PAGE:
“If there’s a conflict in opinion between the customer (or engineering or visual design) and UX over an interface element or workflow, how do you typically resolve the issue?” My boilerplate answer has always been “User testing”. I’m arguing that the shopping cart should have a task menu, and the client wants to see one button for each task? Do some testing and let the numbers do the deciding. Seems perfectly reasonable and inarguable as long as we all agree that the testing method is valid, right?
If you are Jakob Nielsen, you would say “eh..sort of.”
In this little blurb from his site, Nielsen aggregates data from roughly 300 of his tests where both satisfaction and performance metrics were gathered. The overall results are a little surprising. Although there was the expected correlation between user satisfaction and user performance, it was only a 70% correlation.
I have often been guilty of being overly critical of qualitative research. I just could not understand the rationale behind gathering data that was not (at times) verifiable, repeatable, or representative of the intended user base. I’ve always championed objective, mechanical metrics because I’ve been in too many pitches where the most persuasive speaker sells the least practical, least forward thinking, least usable UI or UX solution.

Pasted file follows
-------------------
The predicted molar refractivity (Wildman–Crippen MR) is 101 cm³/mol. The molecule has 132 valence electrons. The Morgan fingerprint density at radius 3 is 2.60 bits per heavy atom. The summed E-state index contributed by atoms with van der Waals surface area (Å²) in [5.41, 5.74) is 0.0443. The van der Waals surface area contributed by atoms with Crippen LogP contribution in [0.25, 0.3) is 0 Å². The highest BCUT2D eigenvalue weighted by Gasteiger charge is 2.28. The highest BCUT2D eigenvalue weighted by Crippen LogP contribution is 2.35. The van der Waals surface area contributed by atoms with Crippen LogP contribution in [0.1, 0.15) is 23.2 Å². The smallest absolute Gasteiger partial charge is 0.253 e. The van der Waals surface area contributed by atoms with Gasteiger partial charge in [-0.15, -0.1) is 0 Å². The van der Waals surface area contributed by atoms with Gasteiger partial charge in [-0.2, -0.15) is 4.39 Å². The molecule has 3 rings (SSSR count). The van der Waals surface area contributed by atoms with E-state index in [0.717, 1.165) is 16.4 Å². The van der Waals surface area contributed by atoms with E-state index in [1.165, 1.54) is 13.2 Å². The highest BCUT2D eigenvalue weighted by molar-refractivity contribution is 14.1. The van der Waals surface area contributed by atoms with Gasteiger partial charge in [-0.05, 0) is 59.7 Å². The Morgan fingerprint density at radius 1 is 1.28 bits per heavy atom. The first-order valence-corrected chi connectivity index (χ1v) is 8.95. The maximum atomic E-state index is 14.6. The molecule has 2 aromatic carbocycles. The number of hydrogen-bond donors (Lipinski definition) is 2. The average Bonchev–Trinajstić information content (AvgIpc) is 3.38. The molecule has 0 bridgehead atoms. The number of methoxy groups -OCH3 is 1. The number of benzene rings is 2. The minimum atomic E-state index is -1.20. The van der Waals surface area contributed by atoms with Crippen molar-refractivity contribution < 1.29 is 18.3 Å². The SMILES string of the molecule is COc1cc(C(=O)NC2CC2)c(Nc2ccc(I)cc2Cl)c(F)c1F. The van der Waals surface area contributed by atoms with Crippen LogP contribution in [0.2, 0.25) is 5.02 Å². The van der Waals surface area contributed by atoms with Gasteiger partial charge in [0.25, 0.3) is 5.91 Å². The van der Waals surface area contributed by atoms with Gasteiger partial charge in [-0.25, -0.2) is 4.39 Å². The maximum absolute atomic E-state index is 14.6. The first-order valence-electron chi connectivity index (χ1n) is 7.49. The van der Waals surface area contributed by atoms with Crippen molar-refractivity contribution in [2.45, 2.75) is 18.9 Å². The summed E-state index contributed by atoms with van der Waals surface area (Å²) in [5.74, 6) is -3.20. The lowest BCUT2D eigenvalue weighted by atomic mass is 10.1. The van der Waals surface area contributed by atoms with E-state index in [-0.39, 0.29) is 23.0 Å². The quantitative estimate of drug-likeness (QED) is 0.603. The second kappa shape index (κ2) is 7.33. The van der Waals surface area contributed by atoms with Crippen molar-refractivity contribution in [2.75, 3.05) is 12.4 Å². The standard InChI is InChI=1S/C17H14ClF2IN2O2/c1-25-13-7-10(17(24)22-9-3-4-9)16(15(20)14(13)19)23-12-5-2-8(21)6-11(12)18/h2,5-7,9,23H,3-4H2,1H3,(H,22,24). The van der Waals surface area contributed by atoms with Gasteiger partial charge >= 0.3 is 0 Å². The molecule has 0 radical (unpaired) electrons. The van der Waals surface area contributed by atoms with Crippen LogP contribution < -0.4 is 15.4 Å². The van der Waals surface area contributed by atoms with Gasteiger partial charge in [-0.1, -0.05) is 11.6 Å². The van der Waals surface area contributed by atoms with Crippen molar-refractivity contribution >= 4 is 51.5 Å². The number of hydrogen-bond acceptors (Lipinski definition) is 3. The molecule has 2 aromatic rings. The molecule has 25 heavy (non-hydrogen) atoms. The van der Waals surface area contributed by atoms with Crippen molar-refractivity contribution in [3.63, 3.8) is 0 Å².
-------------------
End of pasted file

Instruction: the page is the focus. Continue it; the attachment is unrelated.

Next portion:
But this article by Nielsen is a bit of a wake up call. He does point out that there are only weak paradoxes; in other words, there are results where satisfaction was high with a poorly-performing interface and there were also well-performing interfaces that users found unsatisfactory, but only to a certain threshold.
Nielsen draws his own conclusions from these findings, but my takeaway is that subjective and objective analyses are not telling two sides of the same story; instead, they are telling two parts of a larger story, and to exclude one is to miss up to a third of what’s really happening in your design. I was wrong, and now I’m a convert.